Gold Nugget Museum Offers Festival of Family Fun

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Every September the community of Paradise comes together to celebrate local history. “Days of Living History” is an annual two-day festival that raises funds for the Gold Nugget Museum. It also gives people a chance to learn something about the past, and each other. I didn’t learn much history, but I did learn about the great community to be found in Chico’s neighbor on the ridge.

Adults, seniors and even a few teens put lots of time and effort into helping children have a good time. They encouraged hands-on learning. Volunteers showed kids how to pan for gold, wash laundry by hand and make compost for gardens. Children lined up to dip strings in a pot of hot wax to make taper candles. Girls sat patiently while women tied colorful scraps of cloth in their hair. Other kids packed bread dough into small pans, learned how to make rope or capped homemade root beer.

Dozens of volunteers donned period costumes and recounted life in Paradise from 1859-1959. The annual festival celebrated the 1859 discovery of a 54-pound gold nugget – there’s a replica on display.

This year’s event took place in a mostly shaded outdoor area behind the Gold Nugget Museum that included a blacksmith shop, a one-room schoolhouse, dozens of booths and lots of picnic tables. A creek meandered through the festival like a visitor exploring a new town.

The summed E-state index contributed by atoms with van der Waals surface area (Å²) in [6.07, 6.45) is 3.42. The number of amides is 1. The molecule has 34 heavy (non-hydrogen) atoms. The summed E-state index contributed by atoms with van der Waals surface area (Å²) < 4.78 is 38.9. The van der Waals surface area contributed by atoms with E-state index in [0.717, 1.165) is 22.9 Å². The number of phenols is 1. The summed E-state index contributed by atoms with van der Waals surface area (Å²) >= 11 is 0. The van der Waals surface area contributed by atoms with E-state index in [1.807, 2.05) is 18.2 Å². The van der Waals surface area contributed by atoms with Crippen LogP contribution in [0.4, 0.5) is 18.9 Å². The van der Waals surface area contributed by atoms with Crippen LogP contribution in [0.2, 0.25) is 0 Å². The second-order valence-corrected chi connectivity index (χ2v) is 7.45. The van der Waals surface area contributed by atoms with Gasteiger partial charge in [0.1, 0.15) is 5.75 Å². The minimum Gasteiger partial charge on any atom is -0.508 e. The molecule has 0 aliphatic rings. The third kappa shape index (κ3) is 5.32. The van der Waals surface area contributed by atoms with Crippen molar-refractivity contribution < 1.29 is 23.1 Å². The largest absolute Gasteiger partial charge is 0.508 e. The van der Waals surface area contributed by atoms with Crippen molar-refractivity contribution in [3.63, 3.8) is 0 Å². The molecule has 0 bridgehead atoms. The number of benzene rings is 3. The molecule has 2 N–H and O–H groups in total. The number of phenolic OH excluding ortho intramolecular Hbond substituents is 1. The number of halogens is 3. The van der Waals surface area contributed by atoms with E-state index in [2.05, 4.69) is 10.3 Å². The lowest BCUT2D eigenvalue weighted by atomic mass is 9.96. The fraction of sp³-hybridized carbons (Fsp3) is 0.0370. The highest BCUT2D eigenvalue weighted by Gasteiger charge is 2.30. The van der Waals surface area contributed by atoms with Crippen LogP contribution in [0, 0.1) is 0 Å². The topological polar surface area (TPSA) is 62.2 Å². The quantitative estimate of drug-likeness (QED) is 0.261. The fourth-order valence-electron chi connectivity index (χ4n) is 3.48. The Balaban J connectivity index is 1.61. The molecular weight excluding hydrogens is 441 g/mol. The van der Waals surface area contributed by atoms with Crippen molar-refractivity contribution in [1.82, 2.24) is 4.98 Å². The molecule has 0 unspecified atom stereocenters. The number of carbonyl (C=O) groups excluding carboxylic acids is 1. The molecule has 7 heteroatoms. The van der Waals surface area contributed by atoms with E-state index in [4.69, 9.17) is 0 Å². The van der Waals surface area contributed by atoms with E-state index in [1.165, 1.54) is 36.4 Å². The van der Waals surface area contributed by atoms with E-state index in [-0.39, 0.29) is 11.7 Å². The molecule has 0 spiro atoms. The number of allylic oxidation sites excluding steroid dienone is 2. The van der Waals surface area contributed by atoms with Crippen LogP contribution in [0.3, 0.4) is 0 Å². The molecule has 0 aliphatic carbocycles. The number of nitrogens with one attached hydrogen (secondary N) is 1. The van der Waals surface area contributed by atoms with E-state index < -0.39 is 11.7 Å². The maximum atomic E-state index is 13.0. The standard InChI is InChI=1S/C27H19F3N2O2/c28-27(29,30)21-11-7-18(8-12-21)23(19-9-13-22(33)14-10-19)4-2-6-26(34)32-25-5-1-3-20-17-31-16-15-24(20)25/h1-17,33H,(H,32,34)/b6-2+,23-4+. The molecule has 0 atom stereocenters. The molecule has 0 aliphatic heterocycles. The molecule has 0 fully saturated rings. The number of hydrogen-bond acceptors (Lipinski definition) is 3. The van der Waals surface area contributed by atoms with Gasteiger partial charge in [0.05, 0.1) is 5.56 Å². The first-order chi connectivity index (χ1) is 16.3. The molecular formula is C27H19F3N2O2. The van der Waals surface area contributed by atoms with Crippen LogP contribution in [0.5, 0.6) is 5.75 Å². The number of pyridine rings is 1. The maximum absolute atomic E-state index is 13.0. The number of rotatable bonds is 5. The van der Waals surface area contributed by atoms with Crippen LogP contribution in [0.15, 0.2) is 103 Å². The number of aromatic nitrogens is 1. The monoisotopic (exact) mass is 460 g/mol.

Many people eagerly sampled blackberry or elderberry jam on crackers. Toddlers and their older siblings dug excitedly in a large basket of sawdust in search of shiny rocks, eventually turning to their parents with wide smiles and treasures in hand. Some parents helped their kids pan for gold or joined in the afternoon cake walk. During lunch time, people munched on chili dogs and sipped lemonade at picnic tables.

Volunteers known as the “Law Dawgs and Pistoleros” put on a historical reenactment that included some gunfire, the thrill of discovering gold and a mock trial. The reenactment was cheesy and longer than it needed to be, but the kids enjoyed the gunfire, if not the trial. Microphones and a script could have made the reenactment more engaging for the adults in the crowd. Maybe next year, the museum will enlist the help of Theatre on the Ridge, another local treasure.

I would also have liked to see live music rather than the MC playing songs such as “Downtown” that didn’t fit with the museum’s theme. Butte County is bursting with talent, so it shouldn’t be difficult to find a band willing to play at such a well-attended event.

For those looking for a respite from the heat, the air-conditioned Gold Nugget Museum offered a display of artifacts from the early days on the ridge, such as tools, clothing and furniture.

With its annual festival, the museum gave the community a chance to come together, to learn about its past and to see hundreds of children – the future – learning and having fun.

Planning ahead:

The Gold Nugget Museum is at 502 Pearson Road in Paradise. It’s open from noon to 4 p.m. Wednesday-Sunday. Admission for its annual festival is $5. For more information, call the museum at (530) 872-8722 or visit goldnuggetmuseum.com.

To see photos of the Gold Nugget Museum and this year’s festival, click here.

Journalist Lauren Brooks lives in Chico. She is the editor of the Chico Enterprise-Record’s weekly entertainment guide, The Buzz. She is a CSU, Chico alumna who graduated with a B.A. in journalism in spring 2006. She can be reached at lmbrooks.work@gmail.com.

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lives in Bellevue, Washington. She is a CSU, Chico alumna who graduated with a B.A. in journalism in spring 2006. She can be reached at lmbrooks.work@gmail.com.
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